Ontario needs a comprehensive network of Community Health Centres

TheStar.com – /opinion/editorialopinion
October 28, 2012.   Dr. Naila Butt

Across the GTA and throughout Ontario, thousands of people are hoping the provincial government will follow a new recommendation from the renowned Canadian Index of Well-being (CIW) and create a comprehensive network of community health centres (CHCs) across the province.

For years, dozens of communities, like mine in Markham Richmond Hill, have been advocating for access to the services and programs delivered by CHCs. Right now, there are just 73 CHCs scattered throughout the province and they deliver what so many fast-growing regions like Markham and Richmond Hill desperately need: a complete circle of support around the individuals, families and entire communities.

In its second annual report released last Tuesday, the CIW predicted that if a comprehensive network of CHCs was created across the country, the result would be “a better start for children, fewer avoidable hospital visits, better prevention and management of mental illnesses and complex chronic diseases, and improved opportunities for seniors to age at home.”

If you haven’t heard of CHCs, it’s not surprising. They serve just 4 per cent of the population. Bill Davis’s Progressive Conservative government first set them up as pilot projects in the 1980s. Salaried physicians work hand-in-hand with many other types of health providers. The mix of the interprofessional teams depends on whatever are the most urgent needs of the community. They deliver a wide array of health promotion and illness prevention services: services that support children and youth to get the best possible start in life, prevent chronic diseases, and assist seniors to age at home. Outreach workers also organize dozens of community-wide initiatives that get at the root causes of illness — causes like poverty, lack of education and social isolation. According to the CIW, this is “the most effective, efficient, and arguably the most affordable means of delivering primary health care.”

Health Minister Deb Matthews constantly praises CHCs. At a conference I recently attended, she said they “capture the very best of the health system.” So all the many communities that have submitted requests to the province for access to CHCs are wondering why there has been no response. One part of the province that is especially in need of access to CHCs is the fast growing 905 belt surrounding Toronto. In this area 635,000 people live in poverty, are newcomers to Canada or are seniors over the age of 75. Their health is at much higher risk than others, yet only 15,000 of them have access to CHCs.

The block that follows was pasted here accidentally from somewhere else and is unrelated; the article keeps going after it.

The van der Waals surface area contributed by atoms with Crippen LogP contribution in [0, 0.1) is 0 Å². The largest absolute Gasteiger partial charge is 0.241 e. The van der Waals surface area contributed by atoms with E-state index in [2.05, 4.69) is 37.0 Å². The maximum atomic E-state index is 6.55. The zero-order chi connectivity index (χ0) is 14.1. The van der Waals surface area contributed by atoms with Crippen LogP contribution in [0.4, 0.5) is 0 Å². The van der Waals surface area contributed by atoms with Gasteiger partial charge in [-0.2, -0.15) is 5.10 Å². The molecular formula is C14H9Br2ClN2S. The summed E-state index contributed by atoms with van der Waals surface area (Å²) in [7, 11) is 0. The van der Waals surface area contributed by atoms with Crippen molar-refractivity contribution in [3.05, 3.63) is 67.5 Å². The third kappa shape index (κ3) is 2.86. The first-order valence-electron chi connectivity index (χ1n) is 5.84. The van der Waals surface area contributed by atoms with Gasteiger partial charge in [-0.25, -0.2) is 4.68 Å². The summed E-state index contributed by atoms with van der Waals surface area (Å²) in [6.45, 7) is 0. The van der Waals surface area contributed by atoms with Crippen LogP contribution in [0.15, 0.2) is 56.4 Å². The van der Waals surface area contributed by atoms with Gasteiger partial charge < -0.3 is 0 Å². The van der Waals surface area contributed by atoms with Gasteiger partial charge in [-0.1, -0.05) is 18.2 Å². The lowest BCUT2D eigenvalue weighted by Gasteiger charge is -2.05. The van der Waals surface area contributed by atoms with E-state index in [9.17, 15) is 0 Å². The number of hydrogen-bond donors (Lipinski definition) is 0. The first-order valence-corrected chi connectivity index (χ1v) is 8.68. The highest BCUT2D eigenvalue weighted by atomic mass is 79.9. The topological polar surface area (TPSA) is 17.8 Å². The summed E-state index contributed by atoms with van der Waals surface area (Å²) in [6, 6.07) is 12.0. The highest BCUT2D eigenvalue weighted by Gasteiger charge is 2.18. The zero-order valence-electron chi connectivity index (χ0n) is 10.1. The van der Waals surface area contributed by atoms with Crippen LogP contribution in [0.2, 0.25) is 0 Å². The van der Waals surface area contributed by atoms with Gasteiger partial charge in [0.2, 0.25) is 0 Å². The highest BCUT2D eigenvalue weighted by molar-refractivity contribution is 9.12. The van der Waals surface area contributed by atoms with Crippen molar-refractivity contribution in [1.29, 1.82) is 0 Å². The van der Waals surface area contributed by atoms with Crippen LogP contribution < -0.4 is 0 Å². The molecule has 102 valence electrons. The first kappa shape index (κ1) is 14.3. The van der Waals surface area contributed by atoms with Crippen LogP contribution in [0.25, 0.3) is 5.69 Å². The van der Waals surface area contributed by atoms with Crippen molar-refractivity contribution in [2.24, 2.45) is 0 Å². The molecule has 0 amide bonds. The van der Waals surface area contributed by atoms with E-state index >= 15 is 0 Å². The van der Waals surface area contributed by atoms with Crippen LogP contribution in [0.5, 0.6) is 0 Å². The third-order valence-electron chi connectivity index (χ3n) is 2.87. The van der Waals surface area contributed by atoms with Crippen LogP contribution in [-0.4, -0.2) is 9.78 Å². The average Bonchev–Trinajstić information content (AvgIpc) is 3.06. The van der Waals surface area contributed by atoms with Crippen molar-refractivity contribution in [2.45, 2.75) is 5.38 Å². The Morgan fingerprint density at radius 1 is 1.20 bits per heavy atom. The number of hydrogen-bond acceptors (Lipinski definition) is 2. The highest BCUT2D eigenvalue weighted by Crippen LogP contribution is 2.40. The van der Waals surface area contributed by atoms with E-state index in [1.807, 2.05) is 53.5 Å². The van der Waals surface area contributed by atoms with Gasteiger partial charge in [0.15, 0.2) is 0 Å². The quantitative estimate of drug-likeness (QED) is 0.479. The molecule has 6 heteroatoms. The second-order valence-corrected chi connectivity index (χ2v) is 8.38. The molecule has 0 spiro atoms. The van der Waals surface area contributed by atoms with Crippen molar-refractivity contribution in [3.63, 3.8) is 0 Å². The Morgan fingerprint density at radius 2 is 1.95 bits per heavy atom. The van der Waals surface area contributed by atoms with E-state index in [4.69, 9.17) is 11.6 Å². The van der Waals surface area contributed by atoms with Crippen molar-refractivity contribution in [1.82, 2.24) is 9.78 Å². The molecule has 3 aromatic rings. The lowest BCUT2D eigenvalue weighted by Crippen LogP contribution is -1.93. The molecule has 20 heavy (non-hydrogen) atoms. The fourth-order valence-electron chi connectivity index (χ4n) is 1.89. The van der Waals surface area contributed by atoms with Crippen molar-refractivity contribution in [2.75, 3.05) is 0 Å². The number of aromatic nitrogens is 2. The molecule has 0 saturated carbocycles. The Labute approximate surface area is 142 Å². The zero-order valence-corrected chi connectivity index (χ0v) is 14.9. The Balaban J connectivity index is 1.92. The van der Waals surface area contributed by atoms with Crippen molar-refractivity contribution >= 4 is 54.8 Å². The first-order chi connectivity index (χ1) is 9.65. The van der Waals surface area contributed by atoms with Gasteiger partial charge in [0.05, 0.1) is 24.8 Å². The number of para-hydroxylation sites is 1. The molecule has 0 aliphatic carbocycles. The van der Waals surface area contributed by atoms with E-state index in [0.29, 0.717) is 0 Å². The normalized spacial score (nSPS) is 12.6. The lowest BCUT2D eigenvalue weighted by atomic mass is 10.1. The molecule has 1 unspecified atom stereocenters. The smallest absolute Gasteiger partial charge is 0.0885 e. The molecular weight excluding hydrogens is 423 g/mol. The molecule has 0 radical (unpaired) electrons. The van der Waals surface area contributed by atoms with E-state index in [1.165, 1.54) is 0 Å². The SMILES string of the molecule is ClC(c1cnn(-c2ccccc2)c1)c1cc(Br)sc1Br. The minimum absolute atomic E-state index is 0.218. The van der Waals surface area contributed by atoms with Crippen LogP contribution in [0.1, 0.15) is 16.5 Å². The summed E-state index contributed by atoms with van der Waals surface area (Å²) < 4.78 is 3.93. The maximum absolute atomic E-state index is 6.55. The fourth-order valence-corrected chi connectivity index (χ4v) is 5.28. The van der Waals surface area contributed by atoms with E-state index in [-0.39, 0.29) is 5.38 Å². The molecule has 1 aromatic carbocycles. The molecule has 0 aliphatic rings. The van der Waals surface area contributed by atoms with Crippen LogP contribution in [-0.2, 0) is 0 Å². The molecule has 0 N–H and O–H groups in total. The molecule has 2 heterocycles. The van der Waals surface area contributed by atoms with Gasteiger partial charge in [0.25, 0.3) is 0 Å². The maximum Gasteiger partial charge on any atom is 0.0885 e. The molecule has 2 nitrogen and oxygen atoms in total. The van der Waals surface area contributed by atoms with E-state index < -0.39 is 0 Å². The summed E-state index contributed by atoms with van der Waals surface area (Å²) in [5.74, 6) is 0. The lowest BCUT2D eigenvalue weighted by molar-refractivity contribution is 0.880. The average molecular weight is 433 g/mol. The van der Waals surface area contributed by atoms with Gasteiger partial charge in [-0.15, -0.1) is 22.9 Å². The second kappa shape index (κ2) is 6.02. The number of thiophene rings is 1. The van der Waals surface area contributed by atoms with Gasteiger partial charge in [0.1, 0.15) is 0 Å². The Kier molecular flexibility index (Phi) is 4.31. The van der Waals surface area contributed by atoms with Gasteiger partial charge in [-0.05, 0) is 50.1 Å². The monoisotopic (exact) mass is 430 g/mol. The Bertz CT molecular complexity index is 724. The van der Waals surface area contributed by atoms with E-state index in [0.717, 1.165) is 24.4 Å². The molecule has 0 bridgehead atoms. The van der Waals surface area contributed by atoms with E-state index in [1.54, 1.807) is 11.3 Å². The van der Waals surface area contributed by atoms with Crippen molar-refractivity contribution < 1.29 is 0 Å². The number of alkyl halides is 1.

With rising rates of chronic disease and depression, especially in newcomer communities, we desperately need access to the CHC comprehensive approach. When I visit the Vaughan CHC, nearly 30 kilometres away, I see first-hand what the benefits would be if our calls for a CHC in Markham Richmond Hill were answered. Health teams are proactively connecting services to those whose health is most at risk. The centre offers more than 25 programs to address the social determinants of health. There are services to counter rising rates of diabetes, academic tutoring and financial literacy programs for youth, counselling for new Canadians dealing with the stresses of settling in to a new country, and programs to support seniors aging at home so they can stay of out of long-term care facilities.

What’s more, Vaughan CHC, as well as 72 others through the province, deliver high value for money invested. Recent research from the Élisabeth Bruyère Institute shows that compared with other primary-care models, CHCs deliver superior chronic disease prevention and management. And a study from Institute for Clinical Evaluative Sciences released this past March demonstrated that even though CHCs serve people with more complex needs they do a better job than other models like family health teams keeping people out of emergency departments. In these days of fiscal restraint, the provincial government and the LHINs should take this finding very seriously.

Meanwhile community groups advocating for access to CHCs will continue their efforts. As CIW co-chairs Roy Romanow and Monique Bégin reminded us when they released their report, “the choices we make as a society will determine whether we face a distressed future or a better quality of life.” For a better quality of life, I say let’s choose a comprehensive network of community health centres.

Dr. Naila Butt is the executive director of the Social Services Network, a non-profit charitable organization delivering culturally and linguistically appropriate programs and services to the diverse South Asian community in the York Region.

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